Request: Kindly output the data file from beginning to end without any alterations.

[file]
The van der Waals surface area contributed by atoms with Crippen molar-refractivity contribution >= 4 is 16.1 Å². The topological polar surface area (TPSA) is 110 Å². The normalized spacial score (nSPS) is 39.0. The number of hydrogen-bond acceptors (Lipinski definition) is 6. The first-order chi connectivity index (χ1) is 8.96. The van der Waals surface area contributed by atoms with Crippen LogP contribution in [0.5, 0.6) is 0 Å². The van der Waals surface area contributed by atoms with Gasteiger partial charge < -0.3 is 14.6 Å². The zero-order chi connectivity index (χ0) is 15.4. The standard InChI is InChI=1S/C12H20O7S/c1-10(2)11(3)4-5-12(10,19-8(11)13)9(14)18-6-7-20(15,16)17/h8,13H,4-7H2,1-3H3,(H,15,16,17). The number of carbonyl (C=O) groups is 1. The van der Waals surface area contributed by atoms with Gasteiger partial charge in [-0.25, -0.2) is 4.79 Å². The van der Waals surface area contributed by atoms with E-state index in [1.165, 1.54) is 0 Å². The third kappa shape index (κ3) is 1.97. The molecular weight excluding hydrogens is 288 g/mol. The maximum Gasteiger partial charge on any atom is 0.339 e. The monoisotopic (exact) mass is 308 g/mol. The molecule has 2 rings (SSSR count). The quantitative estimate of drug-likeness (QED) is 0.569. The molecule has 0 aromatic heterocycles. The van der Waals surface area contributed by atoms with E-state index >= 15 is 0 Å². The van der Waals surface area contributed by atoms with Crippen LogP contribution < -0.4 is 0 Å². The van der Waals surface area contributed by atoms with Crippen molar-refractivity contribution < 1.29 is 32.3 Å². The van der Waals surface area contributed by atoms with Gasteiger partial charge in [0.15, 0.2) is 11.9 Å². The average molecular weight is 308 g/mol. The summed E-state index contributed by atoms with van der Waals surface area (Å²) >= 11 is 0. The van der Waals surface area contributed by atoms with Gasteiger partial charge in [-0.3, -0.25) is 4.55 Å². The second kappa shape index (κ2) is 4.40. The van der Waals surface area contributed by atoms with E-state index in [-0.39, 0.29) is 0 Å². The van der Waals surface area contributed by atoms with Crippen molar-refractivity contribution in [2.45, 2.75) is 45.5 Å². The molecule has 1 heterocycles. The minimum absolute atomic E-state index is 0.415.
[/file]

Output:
The van der Waals surface area contributed by atoms with Crippen molar-refractivity contribution >= 4 is 16.1 Å². The topological polar surface area (TPSA) is 110 Å². The normalized spacial score (nSPS) is 39.0. The number of hydrogen-bond acceptors (Lipinski definition) is 6. The first-order chi connectivity index (χ1) is 8.96. The van der Waals surface area contributed by atoms with Crippen LogP contribution in [0.5, 0.6) is 0 Å². The van der Waals surface area contributed by atoms with Gasteiger partial charge < -0.3 is 14.6 Å². The zero-order chi connectivity index (χ0) is 15.4. The standard InChI is InChI=1S/C12H20O7S/c1-10(2)11(3)4-5-12(10,19-8(11)13)9(14)18-6-7-20(15,16)17/h8,13H,4-7H2,1-3H3,(H,15,16,17). The number of carbonyl (C=O) groups is 1. The van der Waals surface area contributed by atoms with Gasteiger partial charge in [-0.25, -0.2) is 4.79 Å². The van der Waals surface area contributed by atoms with E-state index in [1.165, 1.54) is 0 Å². The third kappa shape index (κ3) is 1.97. The molecular weight excluding hydrogens is 288 g/mol. The maximum Gasteiger partial charge on any atom is 0.339 e. The monoisotopic (exact) mass is 308 g/mol. The molecule has 2 rings (SSSR count). The quantitative estimate of drug-likeness (QED) is 0.569. The molecule has 0 aromatic heterocycles. The van der Waals surface area contributed by atoms with E-state index >= 15 is 0 Å². The van der Waals surface area contributed by atoms with Crippen LogP contribution < -0.4 is 0 Å². The van der Waals surface area contributed by atoms with Crippen molar-refractivity contribution < 1.29 is 32.3 Å². The van der Waals surface area contributed by atoms with Gasteiger partial charge in [0.15, 0.2) is 11.9 Å². The average molecular weight is 308 g/mol. The summed E-state index contributed by atoms with van der Waals surface area (Å²) >= 11 is 0. The van der Waals surface area contributed by atoms with Gasteiger partial charge in [-0.3, -0.25) is 4.55 Å². The second kappa shape index (κ2) is 4.40. The van der Waals surface area contributed by atoms with E-state index in [-0.39, 0.29) is 0 Å². The van der Waals surface area contributed by atoms with Crippen molar-refractivity contribution in [2.45, 2.75) is 45.5 Å². The molecule has 1 heterocycles. The minimum absolute atomic E-state index is 0.415.